NJ State Employees Challenge Union’s Statewide Collection of Compulsory Union Dues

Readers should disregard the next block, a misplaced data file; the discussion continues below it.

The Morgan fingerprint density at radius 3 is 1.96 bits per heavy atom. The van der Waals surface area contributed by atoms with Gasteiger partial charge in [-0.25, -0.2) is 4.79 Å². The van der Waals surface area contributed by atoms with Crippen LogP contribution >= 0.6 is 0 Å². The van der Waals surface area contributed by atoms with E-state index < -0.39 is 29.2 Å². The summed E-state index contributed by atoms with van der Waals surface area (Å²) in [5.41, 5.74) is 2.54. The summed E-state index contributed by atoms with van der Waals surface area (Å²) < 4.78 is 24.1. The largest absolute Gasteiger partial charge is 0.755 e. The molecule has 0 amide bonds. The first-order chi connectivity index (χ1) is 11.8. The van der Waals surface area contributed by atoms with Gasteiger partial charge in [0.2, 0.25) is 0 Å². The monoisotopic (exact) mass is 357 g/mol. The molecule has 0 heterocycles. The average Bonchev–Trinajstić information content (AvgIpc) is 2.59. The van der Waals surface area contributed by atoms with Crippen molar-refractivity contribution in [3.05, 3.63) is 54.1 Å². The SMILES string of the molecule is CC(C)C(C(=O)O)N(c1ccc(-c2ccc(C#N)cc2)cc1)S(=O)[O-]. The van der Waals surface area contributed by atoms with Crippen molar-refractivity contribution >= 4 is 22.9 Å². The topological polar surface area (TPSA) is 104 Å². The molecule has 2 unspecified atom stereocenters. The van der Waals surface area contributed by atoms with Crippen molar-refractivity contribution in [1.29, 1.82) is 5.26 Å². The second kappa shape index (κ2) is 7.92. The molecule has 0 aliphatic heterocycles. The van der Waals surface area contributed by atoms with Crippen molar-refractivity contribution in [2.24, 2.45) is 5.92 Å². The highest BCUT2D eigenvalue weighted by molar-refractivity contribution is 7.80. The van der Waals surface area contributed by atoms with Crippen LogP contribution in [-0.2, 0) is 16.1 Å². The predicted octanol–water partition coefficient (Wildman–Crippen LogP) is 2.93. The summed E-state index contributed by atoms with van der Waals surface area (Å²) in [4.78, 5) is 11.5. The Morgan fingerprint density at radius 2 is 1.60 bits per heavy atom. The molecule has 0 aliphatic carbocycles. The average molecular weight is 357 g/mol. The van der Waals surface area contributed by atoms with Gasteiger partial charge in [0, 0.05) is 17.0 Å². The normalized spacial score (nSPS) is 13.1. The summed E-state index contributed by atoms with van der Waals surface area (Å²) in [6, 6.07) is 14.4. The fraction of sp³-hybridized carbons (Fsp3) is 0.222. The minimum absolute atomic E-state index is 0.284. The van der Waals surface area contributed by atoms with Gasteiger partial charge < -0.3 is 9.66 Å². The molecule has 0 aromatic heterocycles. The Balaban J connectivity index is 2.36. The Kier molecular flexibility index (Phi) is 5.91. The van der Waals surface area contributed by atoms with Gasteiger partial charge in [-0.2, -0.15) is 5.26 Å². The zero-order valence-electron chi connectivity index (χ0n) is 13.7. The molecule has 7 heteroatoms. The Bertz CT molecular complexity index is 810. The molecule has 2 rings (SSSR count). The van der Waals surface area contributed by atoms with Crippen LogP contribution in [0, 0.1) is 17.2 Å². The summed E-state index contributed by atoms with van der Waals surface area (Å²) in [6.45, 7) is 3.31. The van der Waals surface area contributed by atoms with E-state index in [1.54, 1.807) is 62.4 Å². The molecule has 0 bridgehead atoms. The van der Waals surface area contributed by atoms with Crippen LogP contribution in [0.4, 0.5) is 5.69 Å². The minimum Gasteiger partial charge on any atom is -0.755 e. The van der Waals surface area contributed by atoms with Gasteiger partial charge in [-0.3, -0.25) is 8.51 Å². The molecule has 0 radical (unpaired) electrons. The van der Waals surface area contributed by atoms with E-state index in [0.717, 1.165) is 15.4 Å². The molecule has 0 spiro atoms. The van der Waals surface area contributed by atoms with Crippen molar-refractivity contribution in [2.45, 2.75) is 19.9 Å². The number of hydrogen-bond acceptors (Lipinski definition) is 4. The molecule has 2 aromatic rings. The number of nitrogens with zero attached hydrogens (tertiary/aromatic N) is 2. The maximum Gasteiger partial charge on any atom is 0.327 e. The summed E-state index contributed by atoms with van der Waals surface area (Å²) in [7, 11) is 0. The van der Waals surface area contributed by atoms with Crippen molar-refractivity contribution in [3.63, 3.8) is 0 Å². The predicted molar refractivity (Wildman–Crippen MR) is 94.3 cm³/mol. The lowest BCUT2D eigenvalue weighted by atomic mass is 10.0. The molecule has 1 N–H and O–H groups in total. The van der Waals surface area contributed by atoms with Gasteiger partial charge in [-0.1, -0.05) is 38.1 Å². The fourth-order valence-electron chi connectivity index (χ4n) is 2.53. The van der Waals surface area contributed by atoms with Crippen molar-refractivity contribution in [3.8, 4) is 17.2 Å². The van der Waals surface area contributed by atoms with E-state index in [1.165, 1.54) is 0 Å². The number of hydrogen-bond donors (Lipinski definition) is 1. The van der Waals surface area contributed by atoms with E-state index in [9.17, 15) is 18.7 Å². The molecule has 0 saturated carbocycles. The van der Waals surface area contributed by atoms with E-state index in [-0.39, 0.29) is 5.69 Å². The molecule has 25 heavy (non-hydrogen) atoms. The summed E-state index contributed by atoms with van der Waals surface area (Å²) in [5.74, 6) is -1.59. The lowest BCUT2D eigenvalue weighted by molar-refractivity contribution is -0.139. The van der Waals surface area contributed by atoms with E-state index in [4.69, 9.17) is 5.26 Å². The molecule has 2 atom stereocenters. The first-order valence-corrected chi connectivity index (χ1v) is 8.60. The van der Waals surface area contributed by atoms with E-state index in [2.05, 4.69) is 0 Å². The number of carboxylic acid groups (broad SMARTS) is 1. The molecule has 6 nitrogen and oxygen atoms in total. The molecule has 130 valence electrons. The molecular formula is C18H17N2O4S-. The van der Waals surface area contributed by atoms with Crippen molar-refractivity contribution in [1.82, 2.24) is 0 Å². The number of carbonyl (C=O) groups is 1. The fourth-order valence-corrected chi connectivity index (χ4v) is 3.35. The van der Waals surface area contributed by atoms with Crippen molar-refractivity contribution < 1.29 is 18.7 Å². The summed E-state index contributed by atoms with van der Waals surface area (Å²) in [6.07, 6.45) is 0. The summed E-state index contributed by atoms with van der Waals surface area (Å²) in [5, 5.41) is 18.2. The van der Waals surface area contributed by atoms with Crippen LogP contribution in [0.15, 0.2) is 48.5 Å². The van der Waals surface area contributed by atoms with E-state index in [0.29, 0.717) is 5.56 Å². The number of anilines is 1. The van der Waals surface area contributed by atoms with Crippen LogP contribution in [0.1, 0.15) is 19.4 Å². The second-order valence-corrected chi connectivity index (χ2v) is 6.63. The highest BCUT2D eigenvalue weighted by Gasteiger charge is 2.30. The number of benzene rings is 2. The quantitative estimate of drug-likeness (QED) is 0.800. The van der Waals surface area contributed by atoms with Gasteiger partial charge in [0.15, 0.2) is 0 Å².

Trenton, N.J. (June 1, 2004) — Three employees of the New Jersey State Department of Environmental Protection today filed a class-action lawsuit in federal court against a Communications Workers of America (CWA) union affiliate for illegally deducting compulsory dues from the paychecks of thousands of nonunion State of New Jersey employees. The employees, receiving free legal aid from the National Right to Work Legal Defense Foundation, charge that CWA union officials collected compulsory dues without properly disclosing the union’s expenditures and may well have collected far more than allowed by law. Tracy Grabiak, Roman Luzecky, and another worker filed the complaint in the U.S. District Court for the District of New Jersey. The workers allege that CWA Local 1034 union officials intentionally seized the forced union dues without first providing the independently audited financial disclosure required by a long-standing U.S. Supreme Court ruling. Such actions flagrantly violate protections established under the First and Fourteenth Amendments to the U.S. Constitution intended to ensure that employees are not forced to pay for ideological and other non-collective bargaining activities they may oppose. The workers are asking the court to enjoin CWA officials from collecting forced dues from any nonunion employee represented by Local 1034 until they provide an audited accounting as to how compulsory union dues are spent, along with the other required procedures that protect the First Amendment rights of nonmembers. In addition, the workers seek class-action status for their case, as well as restitution for all similarly situated state employees in New Jersey in the form of a refund of all past agency fees collected since June 2002. If the court grants class-action status, a remedy in the case could force significant financial reimbursements to all past, present, and future nonunion employees of the State of New Jersey who were unlawfully forced to pay union fees estimated to be in the hundreds of thousands of dollars. “Union officials simply want New Jersey state employees to shut up and pay up,” said Stefan Gleason, Vice President of the National Right to Work Legal Defense Foundation. “Unfortunately, without the protections of a Right to Work law, New Jersey state employees can be forced to pay certain compulsory union dues or risk losing their jobs. However, they do have due process rights.” Under the Foundation-won U.S. Supreme Court decision Chicago Teachers Union v. Hudson, before collecting any forced dues, union officials must first provide an audited disclosure of the union’s books. Such audits are intended to ensure that forced union dues seized from nonunion public employees do not fund union activities unrelated to collective bargaining.


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